Gaetano Donizetti’s L’Elisir D’Amore makes a convincing case for opera as popular entertainment. Sure, there’s wonderful music involved, and one would not want to take anything away from the artistry required of the cast and the musicians. But at its heart, this is pure comic enjoyment from start to finish, a cavalcade of laughter and outright silliness that’s only tempered occasionally by flashes of deeper emotion. With just five principal roles, the score makes excellent use of the chorus, especially so in the scenes featuring just the women of the village or the men of Belcore’s army detachment.
As Belcore, Luis Orozco was a delight, capturing the pompous posturing and opportunistic dealings of his character in a dynamic performance that neatly united the physical and the vocal dimensions. Likewise, Zachary Owen was hilarious as the quack doctor Dulcamara. His entrances and exits in a tricked out pedicab were a signature of the production’s excellent design.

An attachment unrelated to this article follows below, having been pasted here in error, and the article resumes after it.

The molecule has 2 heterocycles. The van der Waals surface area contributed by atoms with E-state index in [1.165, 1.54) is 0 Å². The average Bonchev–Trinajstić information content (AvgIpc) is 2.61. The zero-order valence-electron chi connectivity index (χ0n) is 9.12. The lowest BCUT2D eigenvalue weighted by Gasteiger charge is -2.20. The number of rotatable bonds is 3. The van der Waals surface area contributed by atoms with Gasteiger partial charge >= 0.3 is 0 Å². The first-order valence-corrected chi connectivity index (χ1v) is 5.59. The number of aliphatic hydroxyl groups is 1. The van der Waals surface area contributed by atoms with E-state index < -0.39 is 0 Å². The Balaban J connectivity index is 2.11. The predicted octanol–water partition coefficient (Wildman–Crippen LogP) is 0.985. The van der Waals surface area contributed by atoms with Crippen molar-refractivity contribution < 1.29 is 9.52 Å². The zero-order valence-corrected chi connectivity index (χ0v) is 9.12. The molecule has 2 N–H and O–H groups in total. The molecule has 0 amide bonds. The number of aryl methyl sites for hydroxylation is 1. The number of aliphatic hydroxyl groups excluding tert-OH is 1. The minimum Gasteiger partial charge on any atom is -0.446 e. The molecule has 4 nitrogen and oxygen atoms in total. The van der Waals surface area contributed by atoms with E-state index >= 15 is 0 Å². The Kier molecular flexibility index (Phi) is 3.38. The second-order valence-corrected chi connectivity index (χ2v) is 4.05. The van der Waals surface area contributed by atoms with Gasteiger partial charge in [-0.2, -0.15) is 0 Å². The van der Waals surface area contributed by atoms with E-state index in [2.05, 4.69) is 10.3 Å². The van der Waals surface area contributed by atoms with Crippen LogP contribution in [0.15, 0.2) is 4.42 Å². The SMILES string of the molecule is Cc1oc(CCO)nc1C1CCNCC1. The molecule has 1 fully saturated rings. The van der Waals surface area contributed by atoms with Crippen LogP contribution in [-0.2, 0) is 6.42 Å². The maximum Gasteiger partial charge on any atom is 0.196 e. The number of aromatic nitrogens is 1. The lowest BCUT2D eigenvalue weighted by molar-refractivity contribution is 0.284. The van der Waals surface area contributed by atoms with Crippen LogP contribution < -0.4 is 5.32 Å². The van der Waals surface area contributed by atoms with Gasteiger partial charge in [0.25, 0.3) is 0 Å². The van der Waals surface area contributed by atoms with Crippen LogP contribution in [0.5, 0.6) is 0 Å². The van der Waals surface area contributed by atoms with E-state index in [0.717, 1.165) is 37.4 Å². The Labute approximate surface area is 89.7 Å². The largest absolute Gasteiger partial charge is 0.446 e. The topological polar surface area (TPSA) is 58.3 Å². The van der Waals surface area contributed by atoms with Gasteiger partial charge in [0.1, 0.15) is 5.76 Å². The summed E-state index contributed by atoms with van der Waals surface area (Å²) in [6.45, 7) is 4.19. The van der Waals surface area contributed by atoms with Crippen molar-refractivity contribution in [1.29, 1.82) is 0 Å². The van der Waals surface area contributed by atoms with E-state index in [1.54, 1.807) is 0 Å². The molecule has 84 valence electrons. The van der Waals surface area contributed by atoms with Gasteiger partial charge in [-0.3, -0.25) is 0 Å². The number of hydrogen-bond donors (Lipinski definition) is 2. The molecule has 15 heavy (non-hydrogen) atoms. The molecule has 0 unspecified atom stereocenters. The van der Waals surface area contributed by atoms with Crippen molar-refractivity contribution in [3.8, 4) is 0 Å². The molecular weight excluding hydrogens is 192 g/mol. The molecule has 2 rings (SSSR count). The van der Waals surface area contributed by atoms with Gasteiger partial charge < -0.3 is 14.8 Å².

Adina is a wonderful role that provides a singer with multiple chances to shine, and Angela Mannino did just that. Mannino was particularly good at conveying the nuances of Adina’s evolving feelings for Nemorino in Act II. Finally, there was the outstanding Marco Cammarota’s memorable performance in the central role of Nemorino. Fluent and believable throughout, Cammarota stole the show with his heartbreaking rendition of Nemorino’s famous aria “una furtiva lagrima.” Standing close to the front of the stage with the main curtain closed behind him, Cammarota held the whole audience in his hands for those few moments, and it was thrilling.